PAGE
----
• 2013: Padres y Jóvenes Unidos, with support of Advancement Project national office, won the Denver Public Schools and Denver Police Department Intergovernmental Agreement significantly altering the roles of police officers in schools. The new contract redefines student offenses, separating behaviors suited for in-school discipline from those requiring police actions. The new model also urged de-escalation of conflict on campus, as well as a greater focus on restorative justice policies.

  • 2015: #AssaultAtSpringValley: A Columbia, SC student, Shakara, a Black girl, is flipped from her desk and assaulted by a school police officer. Students intervened, including Niya Kenny, who recorded the assault. Both Niya and Shakara were arrested and charged. The video went viral, causing a national outcry and moving the Alliance for Educational Justice (AEJ) to take action, including leading #DropTheCharges work in support of Niya, coordinating actions, and shifting the national narrative on school police. AEJ began tracking school police assaults and building an infrastructure for rapid response work.

  • 2016: After two years, the Labor Community Strategy Center wins the campaign to end the 1033 Program in the Los Angeles Unified School District. The campaign took root after the Ferguson Uprisings, when students learned that the same military grade weapons used to suppress protests in Ferguson were the same weapons in the hands of the LAUSD Police Department. Through student organizing, LAUSD returned their military weapons, the tanks, grenade launchers, and m-16s, and issued an apology.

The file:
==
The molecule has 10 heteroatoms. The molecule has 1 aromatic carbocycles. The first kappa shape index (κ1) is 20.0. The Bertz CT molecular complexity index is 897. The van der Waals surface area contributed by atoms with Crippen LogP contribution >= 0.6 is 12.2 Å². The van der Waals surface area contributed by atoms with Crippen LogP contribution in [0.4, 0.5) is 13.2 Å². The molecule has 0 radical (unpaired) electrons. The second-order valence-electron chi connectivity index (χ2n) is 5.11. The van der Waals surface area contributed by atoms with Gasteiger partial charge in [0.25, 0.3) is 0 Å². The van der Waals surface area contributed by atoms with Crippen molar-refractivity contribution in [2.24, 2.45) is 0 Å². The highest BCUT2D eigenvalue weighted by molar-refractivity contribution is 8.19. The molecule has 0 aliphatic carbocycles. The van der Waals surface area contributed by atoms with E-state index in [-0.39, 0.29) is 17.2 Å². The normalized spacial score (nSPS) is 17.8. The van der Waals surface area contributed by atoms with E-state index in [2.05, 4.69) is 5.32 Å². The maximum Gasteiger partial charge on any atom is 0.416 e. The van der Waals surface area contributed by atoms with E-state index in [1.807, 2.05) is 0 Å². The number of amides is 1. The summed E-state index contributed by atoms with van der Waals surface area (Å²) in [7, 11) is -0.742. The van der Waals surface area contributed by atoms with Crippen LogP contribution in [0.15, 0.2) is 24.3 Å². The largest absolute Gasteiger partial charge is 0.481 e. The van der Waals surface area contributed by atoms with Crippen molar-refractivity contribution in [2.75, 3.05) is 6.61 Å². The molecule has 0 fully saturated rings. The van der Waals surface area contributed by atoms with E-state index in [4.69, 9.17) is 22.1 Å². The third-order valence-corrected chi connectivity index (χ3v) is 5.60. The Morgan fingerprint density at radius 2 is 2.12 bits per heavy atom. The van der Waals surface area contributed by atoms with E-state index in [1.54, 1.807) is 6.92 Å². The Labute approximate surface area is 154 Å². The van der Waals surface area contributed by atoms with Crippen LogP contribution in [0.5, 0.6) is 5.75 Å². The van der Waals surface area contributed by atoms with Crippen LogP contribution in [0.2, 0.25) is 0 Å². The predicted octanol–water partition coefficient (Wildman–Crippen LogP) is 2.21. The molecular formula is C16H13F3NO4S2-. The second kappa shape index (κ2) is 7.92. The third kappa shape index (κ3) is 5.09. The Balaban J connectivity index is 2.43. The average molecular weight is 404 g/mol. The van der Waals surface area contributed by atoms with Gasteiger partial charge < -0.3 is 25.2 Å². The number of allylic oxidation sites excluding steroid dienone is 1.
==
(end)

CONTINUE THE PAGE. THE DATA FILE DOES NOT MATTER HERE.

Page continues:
• 2018: Seventeen people are killed by a former student at Marjory Stoneman Douglas High School in Broward County, Florida. Across the country, students say #NeverAgain and demand better gun safety laws from federal, state, and local legislators. Legislators respond by calling for increased militarization of schools through arming teachers and funding more school police and surveillance.

2020 — The Continued Fight for #PoliceFreeSchools

Following the murder of George Floyd at the hands of Minneapolis police, school boards in Minneapolis, Denver, Seattle, Oakland, Portland, and many other cities took historic action to remove police from schools, and young people leading the fight for #PoliceFreeSchools began the hard work of implementation in their districts. The Police Free Schools campaign continued to amplify the truth that officers that roam school hallways are no different from the officers on the streets and thus, a new vision for safety in schools must emerge from this crisis.

Want to read more?

Check out the full timeline on the history of school policing and the school to prison pipeline movement by clicking the links below.

Download part 1 (1930s-2015)
Download part 2 (2016-present)